Just think what goes into a show: script, acting, direction, set, costume and sound design, lighting — and in some cases lyrics, music, singing and choreography. A typical theater event has so many elements, it’s unlikely they’ll all turn out positive or negative. So it’s not at all unusual for a critic like myself to see a second-rate play featuring a mix of brilliant and merely adequate acting, sharply directed on a beautiful set, but weakened by thoughtless costuming and primitive lighting.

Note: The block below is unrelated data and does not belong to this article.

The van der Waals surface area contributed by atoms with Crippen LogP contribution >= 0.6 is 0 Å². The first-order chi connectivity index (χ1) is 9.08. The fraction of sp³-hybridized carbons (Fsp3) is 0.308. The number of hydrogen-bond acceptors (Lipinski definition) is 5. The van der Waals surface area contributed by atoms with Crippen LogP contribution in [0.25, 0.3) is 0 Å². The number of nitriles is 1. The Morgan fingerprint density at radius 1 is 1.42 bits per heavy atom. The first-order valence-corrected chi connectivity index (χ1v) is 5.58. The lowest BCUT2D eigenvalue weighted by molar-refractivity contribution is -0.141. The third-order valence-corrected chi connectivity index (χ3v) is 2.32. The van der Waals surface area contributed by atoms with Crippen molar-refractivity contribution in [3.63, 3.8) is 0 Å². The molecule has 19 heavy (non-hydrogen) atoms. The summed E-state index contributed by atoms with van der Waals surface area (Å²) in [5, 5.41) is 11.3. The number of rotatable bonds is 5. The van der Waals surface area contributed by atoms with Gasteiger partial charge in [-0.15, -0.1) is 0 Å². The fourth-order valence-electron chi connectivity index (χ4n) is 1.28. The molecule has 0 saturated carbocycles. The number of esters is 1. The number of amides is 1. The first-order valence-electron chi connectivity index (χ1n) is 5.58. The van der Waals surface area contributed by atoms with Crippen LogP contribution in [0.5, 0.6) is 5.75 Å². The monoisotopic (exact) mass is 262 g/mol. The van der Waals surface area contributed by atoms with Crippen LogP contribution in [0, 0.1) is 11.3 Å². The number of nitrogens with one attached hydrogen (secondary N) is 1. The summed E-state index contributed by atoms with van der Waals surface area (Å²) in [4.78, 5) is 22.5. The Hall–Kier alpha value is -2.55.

Then it’s my job to provide a rating that somehow will communicate to the reader the overall quality of this farrago. If the text of the play is worthy of three-and-a-half stars, the acting four stars and the design two, does that mean I should average it all out in order to come up with a rating? What if the script is so excellent that it speaks its truth stunningly in spite of the acting? What if the acting is so inspired, it dazzles and dizzies in spite of the text?